Mormons place the family in the heart of the gospel. The home is the center of our earthly existence. God planned for families right from the beginning, and even started our world with a family, not with a group of unrelated people.
The Mormons teach a traditional family structure. Marriage is between a man and a woman, and where possible, families should have and want children. The father serves as the head of the household and earns the family income and the mother cares for the family wherever possible.
Head of Household
This term often leads to confusion to those who don’t understand how LDS families operate. Head of
household is not a synonym for the word boss. It means to preside over the home, not to rule over it. How does a man lead or preside over a family without ruling over it? His first responsibility is to set the appropriate example. He must model for the rest of the family appropriate moral behavior and demonstrate for his children the proper role of a man’s life. He cannot expect more of his family than he expects from himself.
When a decision must be made, the husband counsels with his wife. Together, they discuss the issues involved and together, they come to a decision. The husband’s job as the person who presides is to guide the discussion, making sure the wife’s feelings are understood and considered, and then to guide the discussion in a loving way so a decision can be reached that both are comfortable with. Prayer is always the final answer in any important decision and in any where the parents really don’t agree. If there is no clear answer and the parents don’t agree, the husband does not automatically get his way. He has a moral responsibility to balance the decisions he makes with the needs of his wife, and often, these decisions are made based on who is most affected, most knowledgeable about a decision, or who is the most passionate about it.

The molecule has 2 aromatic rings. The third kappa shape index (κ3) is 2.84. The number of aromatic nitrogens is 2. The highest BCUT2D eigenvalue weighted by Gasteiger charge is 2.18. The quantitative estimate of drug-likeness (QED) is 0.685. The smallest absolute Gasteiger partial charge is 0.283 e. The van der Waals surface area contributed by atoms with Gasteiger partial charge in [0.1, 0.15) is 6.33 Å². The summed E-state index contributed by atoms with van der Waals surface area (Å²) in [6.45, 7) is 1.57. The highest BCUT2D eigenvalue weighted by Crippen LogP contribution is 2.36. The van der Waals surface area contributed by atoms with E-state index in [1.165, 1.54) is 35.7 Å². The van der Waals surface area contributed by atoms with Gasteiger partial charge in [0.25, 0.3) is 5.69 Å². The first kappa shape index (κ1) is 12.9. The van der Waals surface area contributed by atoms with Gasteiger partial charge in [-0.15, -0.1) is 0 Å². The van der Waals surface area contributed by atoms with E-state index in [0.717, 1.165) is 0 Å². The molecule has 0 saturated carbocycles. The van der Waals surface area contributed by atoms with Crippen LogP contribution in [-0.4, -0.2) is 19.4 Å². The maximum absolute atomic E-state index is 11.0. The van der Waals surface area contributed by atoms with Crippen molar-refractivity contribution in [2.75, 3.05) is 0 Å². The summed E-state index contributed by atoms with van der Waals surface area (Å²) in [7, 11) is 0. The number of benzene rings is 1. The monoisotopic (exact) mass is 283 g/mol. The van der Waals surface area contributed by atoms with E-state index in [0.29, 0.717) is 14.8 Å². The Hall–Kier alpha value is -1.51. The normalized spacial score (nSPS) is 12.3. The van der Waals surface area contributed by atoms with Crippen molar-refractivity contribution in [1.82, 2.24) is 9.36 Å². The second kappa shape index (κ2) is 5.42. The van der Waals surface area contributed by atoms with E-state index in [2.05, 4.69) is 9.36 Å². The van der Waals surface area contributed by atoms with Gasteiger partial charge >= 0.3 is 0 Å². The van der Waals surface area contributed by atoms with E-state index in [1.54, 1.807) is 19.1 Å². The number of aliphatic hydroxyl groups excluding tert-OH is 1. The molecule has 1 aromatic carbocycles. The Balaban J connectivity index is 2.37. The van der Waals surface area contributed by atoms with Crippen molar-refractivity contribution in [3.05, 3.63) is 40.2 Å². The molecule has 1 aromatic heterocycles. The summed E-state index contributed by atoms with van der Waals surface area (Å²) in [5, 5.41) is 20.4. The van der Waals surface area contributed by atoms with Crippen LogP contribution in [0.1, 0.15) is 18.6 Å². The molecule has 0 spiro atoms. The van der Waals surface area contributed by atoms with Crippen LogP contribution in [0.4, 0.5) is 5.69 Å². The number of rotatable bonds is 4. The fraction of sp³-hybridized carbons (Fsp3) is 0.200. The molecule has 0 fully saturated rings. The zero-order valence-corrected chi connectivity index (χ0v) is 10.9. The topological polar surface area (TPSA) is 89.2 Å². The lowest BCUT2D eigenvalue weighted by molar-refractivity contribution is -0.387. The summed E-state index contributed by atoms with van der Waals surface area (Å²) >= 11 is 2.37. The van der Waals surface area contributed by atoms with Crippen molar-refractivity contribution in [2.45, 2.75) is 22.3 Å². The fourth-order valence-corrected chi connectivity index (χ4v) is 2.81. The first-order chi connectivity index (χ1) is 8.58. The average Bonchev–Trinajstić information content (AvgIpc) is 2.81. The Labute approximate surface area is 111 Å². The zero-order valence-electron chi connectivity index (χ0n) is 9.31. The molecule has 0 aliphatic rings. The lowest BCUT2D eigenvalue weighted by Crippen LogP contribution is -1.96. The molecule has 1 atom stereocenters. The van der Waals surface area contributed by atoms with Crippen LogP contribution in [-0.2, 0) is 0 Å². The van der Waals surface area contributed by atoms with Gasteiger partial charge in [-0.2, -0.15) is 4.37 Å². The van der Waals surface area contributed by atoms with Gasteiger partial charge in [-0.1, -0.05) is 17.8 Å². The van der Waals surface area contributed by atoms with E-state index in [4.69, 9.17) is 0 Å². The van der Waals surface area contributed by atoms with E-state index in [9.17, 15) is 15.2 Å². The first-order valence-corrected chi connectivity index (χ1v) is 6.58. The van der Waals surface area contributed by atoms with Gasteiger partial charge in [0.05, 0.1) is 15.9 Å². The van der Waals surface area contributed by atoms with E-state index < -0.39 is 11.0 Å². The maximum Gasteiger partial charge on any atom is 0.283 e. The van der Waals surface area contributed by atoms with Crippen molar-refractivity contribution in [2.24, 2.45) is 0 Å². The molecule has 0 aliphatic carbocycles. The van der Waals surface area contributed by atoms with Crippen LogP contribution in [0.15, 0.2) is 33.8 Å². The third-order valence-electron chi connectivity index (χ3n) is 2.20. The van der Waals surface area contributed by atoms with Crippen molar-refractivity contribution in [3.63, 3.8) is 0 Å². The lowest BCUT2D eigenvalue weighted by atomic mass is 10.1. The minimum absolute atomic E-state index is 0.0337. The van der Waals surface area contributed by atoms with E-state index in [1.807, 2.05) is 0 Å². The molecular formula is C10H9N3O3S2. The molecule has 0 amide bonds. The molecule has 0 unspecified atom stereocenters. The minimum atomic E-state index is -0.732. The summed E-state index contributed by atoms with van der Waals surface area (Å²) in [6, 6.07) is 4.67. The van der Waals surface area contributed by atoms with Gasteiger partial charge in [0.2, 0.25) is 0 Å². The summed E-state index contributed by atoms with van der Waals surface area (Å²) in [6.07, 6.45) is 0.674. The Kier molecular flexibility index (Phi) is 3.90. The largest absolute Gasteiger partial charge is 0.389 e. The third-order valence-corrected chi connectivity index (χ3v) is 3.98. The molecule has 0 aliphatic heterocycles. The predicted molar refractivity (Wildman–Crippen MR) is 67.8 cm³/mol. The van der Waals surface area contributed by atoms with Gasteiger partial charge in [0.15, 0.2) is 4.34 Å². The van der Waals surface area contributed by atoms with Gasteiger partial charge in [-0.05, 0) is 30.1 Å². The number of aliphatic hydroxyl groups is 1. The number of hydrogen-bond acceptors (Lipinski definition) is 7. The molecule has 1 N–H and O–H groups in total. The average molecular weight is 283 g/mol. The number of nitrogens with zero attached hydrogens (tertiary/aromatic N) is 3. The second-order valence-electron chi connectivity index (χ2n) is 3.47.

Marriage is an equal partnership. While the man and the woman have different responsibilities, neither role is more important than the other. They are simply the two roles that need to be filled to make a family function properly.
Mormon families are encouraged to pray together often. Besides their personal prayers, married couples have a private prayer together each day. Then they pray with their children each morning and evening, and at each meal. At these family prayers, members of the family take turns offering the prayer. Even a very small child might offer the family prayer with help. Prayers are not recited, but are offered from the heart. Children can learn more about the faith of their families as they listen to the heartfelt prayers of others, and better understand how to pray.
Family Home Evening
Every Monday evenings, LDS families retreat from the world for a few hours, and spend time as a family. They generally begin with a hymn and a prayer, followed by a lesson. The lesson is on any subject the family feels will benefit them, whether it is a religious topic, a moral topic, an issue facing their family, or the teaching of a practical skill. This is normally followed by games and refreshments, and ended with another song and prayer before bedtime. Each member of the family has an assignment and the jobs are rotated, so children gain important skills in the safety of their homes. A three-year-old might lead the music and a kindergartener might teach the lesson with a little help from a parent or older sibling.
All of these aspects of family life matter because Mormons believe a family will continue on after death. Because God commanded us to create families and blessed us with a powerful love for them, we understand He won’t take them from us if we do what we need to do to return home to Him. If Heaven is to be the place where we’re happier than we’ve ever been before, Mormons know they could never be happy without those they love most. They love their families too much to abandon them at death, and God knows this. He planned for families to be able to live together for eternity by marrying through the proper authority, living the commandments, and building a loving family life.